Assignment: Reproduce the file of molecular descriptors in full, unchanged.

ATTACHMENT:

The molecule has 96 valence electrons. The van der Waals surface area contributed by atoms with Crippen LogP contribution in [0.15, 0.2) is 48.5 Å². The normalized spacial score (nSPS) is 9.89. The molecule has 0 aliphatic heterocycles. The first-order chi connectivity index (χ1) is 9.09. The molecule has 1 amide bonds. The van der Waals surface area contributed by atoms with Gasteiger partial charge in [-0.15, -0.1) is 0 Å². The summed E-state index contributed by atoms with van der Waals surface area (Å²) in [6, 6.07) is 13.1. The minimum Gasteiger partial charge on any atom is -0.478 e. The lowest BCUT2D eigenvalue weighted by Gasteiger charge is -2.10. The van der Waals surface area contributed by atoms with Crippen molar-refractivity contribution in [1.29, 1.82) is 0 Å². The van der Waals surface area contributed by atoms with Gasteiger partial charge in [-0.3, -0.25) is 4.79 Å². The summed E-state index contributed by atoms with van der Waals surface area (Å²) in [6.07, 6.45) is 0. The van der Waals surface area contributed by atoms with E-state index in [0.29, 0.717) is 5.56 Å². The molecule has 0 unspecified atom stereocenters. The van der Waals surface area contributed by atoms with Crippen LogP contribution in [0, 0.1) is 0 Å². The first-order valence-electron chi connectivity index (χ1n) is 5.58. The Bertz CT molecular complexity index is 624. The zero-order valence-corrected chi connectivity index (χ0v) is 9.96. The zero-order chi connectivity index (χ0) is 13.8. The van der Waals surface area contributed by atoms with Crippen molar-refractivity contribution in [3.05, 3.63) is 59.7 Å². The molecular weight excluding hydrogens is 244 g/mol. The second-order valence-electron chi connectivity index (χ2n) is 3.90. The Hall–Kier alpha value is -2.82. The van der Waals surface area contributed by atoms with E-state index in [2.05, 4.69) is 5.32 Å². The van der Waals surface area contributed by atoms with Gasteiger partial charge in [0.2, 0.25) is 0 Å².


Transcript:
The molecule has 96 valence electrons. The van der Waals surface area contributed by atoms with Crippen LogP contribution in [0.15, 0.2) is 48.5 Å². The normalized spacial score (nSPS) is 9.89. The molecule has 0 aliphatic heterocycles. The first-order chi connectivity index (χ1) is 9.09. The molecule has 1 amide bonds. The van der Waals surface area contributed by atoms with Gasteiger partial charge in [-0.15, -0.1) is 0 Å². The summed E-state index contributed by atoms with van der Waals surface area (Å²) in [6, 6.07) is 13.1. The minimum Gasteiger partial charge on any atom is -0.478 e. The lowest BCUT2D eigenvalue weighted by Gasteiger charge is -2.10. The van der Waals surface area contributed by atoms with Crippen molar-refractivity contribution in [1.29, 1.82) is 0 Å². The van der Waals surface area contributed by atoms with Gasteiger partial charge in [-0.3, -0.25) is 4.79 Å². The summed E-state index contributed by atoms with van der Waals surface area (Å²) in [6.07, 6.45) is 0. The van der Waals surface area contributed by atoms with E-state index in [0.29, 0.717) is 5.56 Å². The molecule has 0 unspecified atom stereocenters. The van der Waals surface area contributed by atoms with Crippen LogP contribution in [0, 0.1) is 0 Å². The first-order valence-electron chi connectivity index (χ1n) is 5.58. The Bertz CT molecular complexity index is 624. The zero-order valence-corrected chi connectivity index (χ0v) is 9.96. The zero-order chi connectivity index (χ0) is 13.8. The van der Waals surface area contributed by atoms with Crippen molar-refractivity contribution in [3.05, 3.63) is 59.7 Å². The molecular weight excluding hydrogens is 244 g/mol. The second-order valence-electron chi connectivity index (χ2n) is 3.90. The Hall–Kier alpha value is -2.82. The van der Waals surface area contributed by atoms with E-state index in [2.05, 4.69) is 5.32 Å². The van der Waals surface area contributed by atoms with Gasteiger partial charge in [0.2, 0.25) is 0 Å².